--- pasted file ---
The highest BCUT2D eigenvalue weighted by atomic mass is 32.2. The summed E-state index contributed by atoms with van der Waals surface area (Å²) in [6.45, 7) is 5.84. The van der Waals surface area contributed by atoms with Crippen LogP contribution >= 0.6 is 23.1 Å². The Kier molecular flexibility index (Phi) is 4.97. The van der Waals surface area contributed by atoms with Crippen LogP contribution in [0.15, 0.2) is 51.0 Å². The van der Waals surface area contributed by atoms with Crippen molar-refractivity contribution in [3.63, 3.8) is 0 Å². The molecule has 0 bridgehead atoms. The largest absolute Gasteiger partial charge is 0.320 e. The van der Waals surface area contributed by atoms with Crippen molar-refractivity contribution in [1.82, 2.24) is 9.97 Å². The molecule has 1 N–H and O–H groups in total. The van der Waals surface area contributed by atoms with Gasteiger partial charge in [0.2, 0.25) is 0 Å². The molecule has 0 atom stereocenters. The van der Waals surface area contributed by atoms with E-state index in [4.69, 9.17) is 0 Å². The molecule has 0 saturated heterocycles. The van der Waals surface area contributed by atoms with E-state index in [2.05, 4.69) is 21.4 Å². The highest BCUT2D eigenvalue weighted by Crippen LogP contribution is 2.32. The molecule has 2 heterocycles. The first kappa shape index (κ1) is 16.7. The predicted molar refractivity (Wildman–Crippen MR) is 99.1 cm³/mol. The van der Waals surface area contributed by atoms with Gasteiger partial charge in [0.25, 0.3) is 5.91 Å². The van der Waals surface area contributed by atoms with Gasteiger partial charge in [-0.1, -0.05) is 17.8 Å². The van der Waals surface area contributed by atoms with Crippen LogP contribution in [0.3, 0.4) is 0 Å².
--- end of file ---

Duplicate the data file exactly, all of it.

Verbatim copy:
The highest BCUT2D eigenvalue weighted by atomic mass is 32.2. The summed E-state index contributed by atoms with van der Waals surface area (Å²) in [6.45, 7) is 5.84. The van der Waals surface area contributed by atoms with Crippen LogP contribution >= 0.6 is 23.1 Å². The Kier molecular flexibility index (Phi) is 4.97. The van der Waals surface area contributed by atoms with Crippen LogP contribution in [0.15, 0.2) is 51.0 Å². The van der Waals surface area contributed by atoms with Crippen molar-refractivity contribution in [3.63, 3.8) is 0 Å². The molecule has 0 bridgehead atoms. The largest absolute Gasteiger partial charge is 0.320 e. The van der Waals surface area contributed by atoms with Crippen molar-refractivity contribution in [1.82, 2.24) is 9.97 Å². The molecule has 1 N–H and O–H groups in total. The van der Waals surface area contributed by atoms with Gasteiger partial charge in [0.2, 0.25) is 0 Å². The molecule has 0 atom stereocenters. The van der Waals surface area contributed by atoms with E-state index in [4.69, 9.17) is 0 Å². The molecule has 0 saturated heterocycles. The van der Waals surface area contributed by atoms with E-state index in [2.05, 4.69) is 21.4 Å². The highest BCUT2D eigenvalue weighted by Crippen LogP contribution is 2.32. The molecule has 2 heterocycles. The first kappa shape index (κ1) is 16.7. The predicted molar refractivity (Wildman–Crippen MR) is 99.1 cm³/mol. The van der Waals surface area contributed by atoms with Gasteiger partial charge in [0.25, 0.3) is 5.91 Å². The van der Waals surface area contributed by atoms with Gasteiger partial charge in [-0.1, -0.05) is 17.8 Å². The van der Waals surface area contributed by atoms with Crippen LogP contribution in [0.3, 0.4) is 0 Å².